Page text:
E-learning: The Advantages and Challenges With the advent of Covid19, e-learning seems to be one of the safest and easiest ways to impart education for acquiring new skills, explore new career options, or for that matter new hobby development
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The global COVID-19 pandemic has triggered new ways of conducting the teaching-learning process online. For some this has been a small move but for others, this is a completely new way of education. Most nations have already initiated e-learning in their schools. Many schools in India have also adapted to the new normal of e-learning with varying degrees of success. Many progressive schools had already done a lot for the adoption of technology in their schools, which helped in quickly transitioning to a completely online delivery of teaching during the current crisis and with significant success. A recent survey conducted by us showed that more than 92% of students and parents were happy with the online delivery of lessons.
With the advent of Covid19, e-learning seems to be one of the safest and easiest ways to impart education for acquiring new skills, explore new career options, or for that matter new hobby development. E-learning is now applicable not only to learn academics but also to conduct extra-curricular activities for students, informative online sessions, online conferences, and webinars. The demand for e-learning has risen significantly and will continue doing so as society starts adapting to "social distancing' post this pandemic.
As with most teaching methods, e-learning also has its positives and negatives. Understanding these will help in creating strategies for more efficient delivery of the lessons and measuring its effectiveness.
Here are some, and in no way exhaustive, key pros and cons -
Efficiency – E-learning offers a very efficient way to deliver lessons. Use of videos, sharing of resource links, serving assessment tests can all be done at the click of a button. Additionally, the lectures can be recorded and shared for reference with a wide range of audiences. It also allows for a much larger set of children to be taught.
Affordability – E-learning is far more affordable as compared to physical learning. E-learning primarily eliminates 2 major cost points – real estate and transportation. The course or study material is all available online and you can access it as many times as you want.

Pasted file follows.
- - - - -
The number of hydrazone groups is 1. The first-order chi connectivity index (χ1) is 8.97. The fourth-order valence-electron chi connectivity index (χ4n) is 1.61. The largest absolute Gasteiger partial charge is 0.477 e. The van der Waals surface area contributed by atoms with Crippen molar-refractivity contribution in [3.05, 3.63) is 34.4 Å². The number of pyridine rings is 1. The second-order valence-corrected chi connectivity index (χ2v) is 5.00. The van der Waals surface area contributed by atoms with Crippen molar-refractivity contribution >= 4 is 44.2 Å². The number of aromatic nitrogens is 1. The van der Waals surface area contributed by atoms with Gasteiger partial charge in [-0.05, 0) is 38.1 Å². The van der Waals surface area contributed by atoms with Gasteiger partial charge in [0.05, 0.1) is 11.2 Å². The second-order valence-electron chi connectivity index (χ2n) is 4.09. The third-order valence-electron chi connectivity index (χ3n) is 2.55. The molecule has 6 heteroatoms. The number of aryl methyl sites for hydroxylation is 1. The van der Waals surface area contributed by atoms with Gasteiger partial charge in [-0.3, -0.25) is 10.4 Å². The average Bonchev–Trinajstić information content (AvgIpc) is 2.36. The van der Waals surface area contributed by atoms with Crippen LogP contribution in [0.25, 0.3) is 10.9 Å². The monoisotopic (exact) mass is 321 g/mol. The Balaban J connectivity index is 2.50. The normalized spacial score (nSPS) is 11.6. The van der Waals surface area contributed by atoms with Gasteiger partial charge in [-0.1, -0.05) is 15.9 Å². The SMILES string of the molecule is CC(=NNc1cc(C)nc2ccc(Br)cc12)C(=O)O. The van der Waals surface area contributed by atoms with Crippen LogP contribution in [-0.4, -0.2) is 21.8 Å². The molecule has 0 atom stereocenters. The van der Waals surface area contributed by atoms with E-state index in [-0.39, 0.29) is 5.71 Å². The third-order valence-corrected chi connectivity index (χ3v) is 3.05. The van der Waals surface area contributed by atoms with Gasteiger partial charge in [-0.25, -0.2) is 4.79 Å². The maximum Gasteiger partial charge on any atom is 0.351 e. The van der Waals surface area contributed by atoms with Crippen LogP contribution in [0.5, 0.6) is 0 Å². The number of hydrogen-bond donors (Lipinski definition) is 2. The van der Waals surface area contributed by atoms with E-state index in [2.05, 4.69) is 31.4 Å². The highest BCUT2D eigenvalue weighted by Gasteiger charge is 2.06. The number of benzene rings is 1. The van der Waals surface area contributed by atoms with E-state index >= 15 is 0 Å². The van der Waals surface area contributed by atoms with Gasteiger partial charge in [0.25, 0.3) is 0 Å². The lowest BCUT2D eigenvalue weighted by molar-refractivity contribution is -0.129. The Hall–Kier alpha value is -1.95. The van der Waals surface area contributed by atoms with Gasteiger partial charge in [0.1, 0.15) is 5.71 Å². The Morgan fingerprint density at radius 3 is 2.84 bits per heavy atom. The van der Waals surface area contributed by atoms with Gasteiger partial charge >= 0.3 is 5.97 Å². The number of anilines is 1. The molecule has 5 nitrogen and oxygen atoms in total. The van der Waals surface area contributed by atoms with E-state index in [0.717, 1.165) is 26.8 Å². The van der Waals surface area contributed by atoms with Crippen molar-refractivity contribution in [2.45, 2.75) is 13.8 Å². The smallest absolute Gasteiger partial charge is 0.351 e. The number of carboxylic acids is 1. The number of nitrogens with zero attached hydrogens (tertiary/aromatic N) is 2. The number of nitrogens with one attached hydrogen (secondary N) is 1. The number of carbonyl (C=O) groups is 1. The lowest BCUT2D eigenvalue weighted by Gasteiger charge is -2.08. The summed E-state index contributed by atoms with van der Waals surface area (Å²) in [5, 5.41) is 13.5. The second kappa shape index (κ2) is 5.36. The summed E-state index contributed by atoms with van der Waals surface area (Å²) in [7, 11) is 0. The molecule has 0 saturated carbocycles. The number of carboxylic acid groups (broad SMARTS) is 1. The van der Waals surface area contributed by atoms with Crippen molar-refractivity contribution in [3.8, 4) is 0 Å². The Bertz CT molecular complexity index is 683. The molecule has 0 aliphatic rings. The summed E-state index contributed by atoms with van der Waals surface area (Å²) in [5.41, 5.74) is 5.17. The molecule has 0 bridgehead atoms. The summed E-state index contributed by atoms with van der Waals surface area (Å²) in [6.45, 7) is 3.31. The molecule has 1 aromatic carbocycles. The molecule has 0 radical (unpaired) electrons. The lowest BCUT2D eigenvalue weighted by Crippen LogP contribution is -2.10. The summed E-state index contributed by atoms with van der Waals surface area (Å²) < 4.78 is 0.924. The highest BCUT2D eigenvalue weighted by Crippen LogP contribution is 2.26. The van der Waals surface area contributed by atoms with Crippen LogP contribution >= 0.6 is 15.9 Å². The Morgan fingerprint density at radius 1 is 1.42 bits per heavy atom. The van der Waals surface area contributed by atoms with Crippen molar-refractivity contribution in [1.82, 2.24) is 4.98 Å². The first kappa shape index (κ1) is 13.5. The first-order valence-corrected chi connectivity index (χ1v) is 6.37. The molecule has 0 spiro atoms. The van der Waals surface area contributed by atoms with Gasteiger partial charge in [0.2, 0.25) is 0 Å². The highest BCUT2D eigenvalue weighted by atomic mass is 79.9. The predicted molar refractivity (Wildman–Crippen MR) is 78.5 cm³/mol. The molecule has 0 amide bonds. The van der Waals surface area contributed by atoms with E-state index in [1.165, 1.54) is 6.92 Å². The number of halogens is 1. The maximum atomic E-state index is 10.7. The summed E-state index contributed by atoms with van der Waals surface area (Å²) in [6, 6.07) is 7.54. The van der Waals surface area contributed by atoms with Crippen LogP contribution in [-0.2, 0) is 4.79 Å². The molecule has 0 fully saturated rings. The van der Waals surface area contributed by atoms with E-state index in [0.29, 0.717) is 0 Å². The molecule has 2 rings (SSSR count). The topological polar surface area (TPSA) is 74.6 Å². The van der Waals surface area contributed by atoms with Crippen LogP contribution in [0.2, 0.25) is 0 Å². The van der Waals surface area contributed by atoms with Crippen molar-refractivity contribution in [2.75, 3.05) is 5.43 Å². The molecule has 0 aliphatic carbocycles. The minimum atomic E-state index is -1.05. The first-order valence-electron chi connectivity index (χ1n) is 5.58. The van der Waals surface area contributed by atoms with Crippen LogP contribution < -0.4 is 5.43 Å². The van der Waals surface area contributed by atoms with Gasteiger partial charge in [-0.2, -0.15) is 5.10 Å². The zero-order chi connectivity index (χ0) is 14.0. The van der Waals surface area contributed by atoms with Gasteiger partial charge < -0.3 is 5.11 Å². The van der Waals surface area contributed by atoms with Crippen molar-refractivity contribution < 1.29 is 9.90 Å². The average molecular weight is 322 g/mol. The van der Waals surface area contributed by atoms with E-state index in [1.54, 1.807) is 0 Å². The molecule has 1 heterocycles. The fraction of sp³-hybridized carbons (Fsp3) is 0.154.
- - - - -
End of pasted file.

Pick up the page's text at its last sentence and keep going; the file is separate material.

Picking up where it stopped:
Less absenteeism – There are fewer chances of students missing out on classes, as they can access easily anytime from the comfort of their home.
Increased Access & Reach – E-learning can happen in any place, as long as there is a device and connectivity. A physical class requires the student to come to school but in this mode, the student can access lessons sitting anywhere in the world.
Encourages shy kids – We have seen that many children who are usually withdrawn in a class environment, open up in the online classes. They are far more forthcoming with their questions and participation. This could be because of a comfortable home environment.
Not appropriate for all – It is a well-known fact that students have a dominant learning style. Some a visual, some auditory, some kinesthetic, etc. E-learning which requires a child to sit in front of a device and understand the lesson, may not be suited to all learning styles.
Focus Deficit – Some students tend to lose focus for a longer period during virtual lectures. Boredom occurs easily as there is a lack of face to face interaction. It becomes imperative for the teachers to keep their online sessions crisp and interactive enough to help students grasp everything.
Technology issues – While internet penetration has grown over the past 12 months in India, the current infrastructure, especially in smaller towns, can pose a problem. Any break in the data connectivity can cause a lack of continuity in the learning for the child, which can be detrimental. Additionally, if a child is technophobic, he may face difficulties in learning.
Lack of social interaction – Human beings learn a lot by simply being around other human beings. Unfortunately, e-learning takes away all physical interactions that students and teachers might have on the school premises. It's always better for students to be around other students to talk or discuss ideas, which is an essential part of learning. Peer learning certainly takes a hit.
Teacher training – E-learning demands the teachers to be technology-friendly, which, unfortunately, is not the case always. Teachers need to invest more time in aligning themselves with the latest technology updates to ensure they can conduct their online classes seamlessly.
Manage Screen time – health hazards of staring at a screen continuously for hours
While all modes of learning have their benefits and drawbacks, after the current crisis, it is clear that some form of blended learning will evolve with e-learning forming a crucial part of the overall teaching-learning process.